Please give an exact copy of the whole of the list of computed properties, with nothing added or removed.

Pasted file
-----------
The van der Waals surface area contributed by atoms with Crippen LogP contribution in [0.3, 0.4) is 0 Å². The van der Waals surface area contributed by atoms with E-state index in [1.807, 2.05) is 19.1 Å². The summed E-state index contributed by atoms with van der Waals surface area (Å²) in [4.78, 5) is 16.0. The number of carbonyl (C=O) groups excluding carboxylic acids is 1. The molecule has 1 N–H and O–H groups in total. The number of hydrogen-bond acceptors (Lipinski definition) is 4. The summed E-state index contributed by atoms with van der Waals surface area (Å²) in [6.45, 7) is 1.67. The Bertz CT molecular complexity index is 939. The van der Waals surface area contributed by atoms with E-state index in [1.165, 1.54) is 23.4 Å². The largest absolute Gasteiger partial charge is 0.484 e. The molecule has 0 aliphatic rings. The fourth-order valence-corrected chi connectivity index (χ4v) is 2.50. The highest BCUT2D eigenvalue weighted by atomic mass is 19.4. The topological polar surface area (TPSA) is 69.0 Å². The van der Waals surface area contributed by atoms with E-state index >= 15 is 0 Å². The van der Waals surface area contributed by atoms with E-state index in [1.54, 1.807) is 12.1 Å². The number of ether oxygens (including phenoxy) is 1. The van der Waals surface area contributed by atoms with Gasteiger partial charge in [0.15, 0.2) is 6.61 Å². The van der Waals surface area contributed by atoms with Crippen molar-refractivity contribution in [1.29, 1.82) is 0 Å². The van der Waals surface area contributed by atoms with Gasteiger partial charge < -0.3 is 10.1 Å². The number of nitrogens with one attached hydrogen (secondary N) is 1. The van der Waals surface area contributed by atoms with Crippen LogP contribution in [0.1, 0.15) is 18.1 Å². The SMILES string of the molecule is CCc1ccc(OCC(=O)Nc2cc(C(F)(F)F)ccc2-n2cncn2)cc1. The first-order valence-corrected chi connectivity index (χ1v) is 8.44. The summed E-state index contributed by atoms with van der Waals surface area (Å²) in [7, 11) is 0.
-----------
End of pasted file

The van der Waals surface area contributed by atoms with Crippen LogP contribution in [0.3, 0.4) is 0 Å². The van der Waals surface area contributed by atoms with E-state index in [1.807, 2.05) is 19.1 Å². The summed E-state index contributed by atoms with van der Waals surface area (Å²) in [4.78, 5) is 16.0. The number of carbonyl (C=O) groups excluding carboxylic acids is 1. The molecule has 1 N–H and O–H groups in total. The number of hydrogen-bond acceptors (Lipinski definition) is 4. The summed E-state index contributed by atoms with van der Waals surface area (Å²) in [6.45, 7) is 1.67. The Bertz CT molecular complexity index is 939. The van der Waals surface area contributed by atoms with E-state index in [1.165, 1.54) is 23.4 Å². The largest absolute Gasteiger partial charge is 0.484 e. The molecule has 0 aliphatic rings. The fourth-order valence-corrected chi connectivity index (χ4v) is 2.50. The highest BCUT2D eigenvalue weighted by atomic mass is 19.4. The topological polar surface area (TPSA) is 69.0 Å². The van der Waals surface area contributed by atoms with E-state index >= 15 is 0 Å². The van der Waals surface area contributed by atoms with E-state index in [1.54, 1.807) is 12.1 Å². The number of ether oxygens (including phenoxy) is 1. The van der Waals surface area contributed by atoms with Gasteiger partial charge in [0.15, 0.2) is 6.61 Å². The van der Waals surface area contributed by atoms with Crippen molar-refractivity contribution in [1.29, 1.82) is 0 Å². The van der Waals surface area contributed by atoms with Gasteiger partial charge < -0.3 is 10.1 Å². The number of nitrogens with one attached hydrogen (secondary N) is 1. The van der Waals surface area contributed by atoms with Crippen LogP contribution in [0.1, 0.15) is 18.1 Å². The SMILES string of the molecule is CCc1ccc(OCC(=O)Nc2cc(C(F)(F)F)ccc2-n2cncn2)cc1. The first-order valence-corrected chi connectivity index (χ1v) is 8.44. The summed E-state index contributed by atoms with van der Waals surface area (Å²) in [7, 11) is 0.